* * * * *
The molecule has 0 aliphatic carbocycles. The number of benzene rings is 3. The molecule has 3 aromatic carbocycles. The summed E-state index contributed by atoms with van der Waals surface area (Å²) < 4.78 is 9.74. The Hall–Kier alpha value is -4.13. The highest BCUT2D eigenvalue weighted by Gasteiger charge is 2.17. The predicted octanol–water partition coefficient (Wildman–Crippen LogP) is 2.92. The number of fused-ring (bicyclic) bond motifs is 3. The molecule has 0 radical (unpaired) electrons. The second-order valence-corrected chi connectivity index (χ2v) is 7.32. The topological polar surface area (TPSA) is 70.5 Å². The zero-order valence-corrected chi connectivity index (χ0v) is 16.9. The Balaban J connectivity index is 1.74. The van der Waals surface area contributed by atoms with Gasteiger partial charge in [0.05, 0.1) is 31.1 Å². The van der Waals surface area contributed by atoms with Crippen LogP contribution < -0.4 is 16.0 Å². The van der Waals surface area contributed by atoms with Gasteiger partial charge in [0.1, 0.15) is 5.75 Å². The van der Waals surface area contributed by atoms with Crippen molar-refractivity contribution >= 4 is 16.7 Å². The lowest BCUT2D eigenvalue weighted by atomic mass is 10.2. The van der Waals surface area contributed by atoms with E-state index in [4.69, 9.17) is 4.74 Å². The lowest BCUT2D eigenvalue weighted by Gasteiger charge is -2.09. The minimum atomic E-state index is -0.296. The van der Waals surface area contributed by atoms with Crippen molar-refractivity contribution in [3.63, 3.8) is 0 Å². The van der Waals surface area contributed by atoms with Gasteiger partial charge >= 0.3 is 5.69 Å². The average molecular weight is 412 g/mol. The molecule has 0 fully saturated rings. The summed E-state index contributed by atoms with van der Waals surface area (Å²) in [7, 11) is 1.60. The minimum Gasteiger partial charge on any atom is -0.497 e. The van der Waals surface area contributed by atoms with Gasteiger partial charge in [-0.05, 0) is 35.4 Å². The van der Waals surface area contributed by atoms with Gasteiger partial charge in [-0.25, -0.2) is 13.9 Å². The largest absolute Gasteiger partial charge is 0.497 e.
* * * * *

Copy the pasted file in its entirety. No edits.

The molecule has 0 aliphatic carbocycles. The number of benzene rings is 3. The molecule has 3 aromatic carbocycles. The summed E-state index contributed by atoms with van der Waals surface area (Å²) < 4.78 is 9.74. The Hall–Kier alpha value is -4.13. The highest BCUT2D eigenvalue weighted by Gasteiger charge is 2.17. The predicted octanol–water partition coefficient (Wildman–Crippen LogP) is 2.92. The number of fused-ring (bicyclic) bond motifs is 3. The molecule has 0 radical (unpaired) electrons. The second-order valence-corrected chi connectivity index (χ2v) is 7.32. The topological polar surface area (TPSA) is 70.5 Å². The zero-order valence-corrected chi connectivity index (χ0v) is 16.9. The Balaban J connectivity index is 1.74. The van der Waals surface area contributed by atoms with Gasteiger partial charge in [0.05, 0.1) is 31.1 Å². The van der Waals surface area contributed by atoms with Crippen LogP contribution < -0.4 is 16.0 Å². The van der Waals surface area contributed by atoms with Gasteiger partial charge in [0.1, 0.15) is 5.75 Å². The van der Waals surface area contributed by atoms with Crippen molar-refractivity contribution >= 4 is 16.7 Å². The lowest BCUT2D eigenvalue weighted by atomic mass is 10.2. The van der Waals surface area contributed by atoms with E-state index in [4.69, 9.17) is 4.74 Å². The lowest BCUT2D eigenvalue weighted by Gasteiger charge is -2.09. The minimum atomic E-state index is -0.296. The van der Waals surface area contributed by atoms with Crippen molar-refractivity contribution in [3.63, 3.8) is 0 Å². The van der Waals surface area contributed by atoms with Gasteiger partial charge >= 0.3 is 5.69 Å². The average molecular weight is 412 g/mol. The molecule has 0 fully saturated rings. The summed E-state index contributed by atoms with van der Waals surface area (Å²) in [7, 11) is 1.60. The minimum Gasteiger partial charge on any atom is -0.497 e. The van der Waals surface area contributed by atoms with Gasteiger partial charge in [-0.05, 0) is 35.4 Å². The van der Waals surface area contributed by atoms with Gasteiger partial charge in [-0.25, -0.2) is 13.9 Å². The largest absolute Gasteiger partial charge is 0.497 e.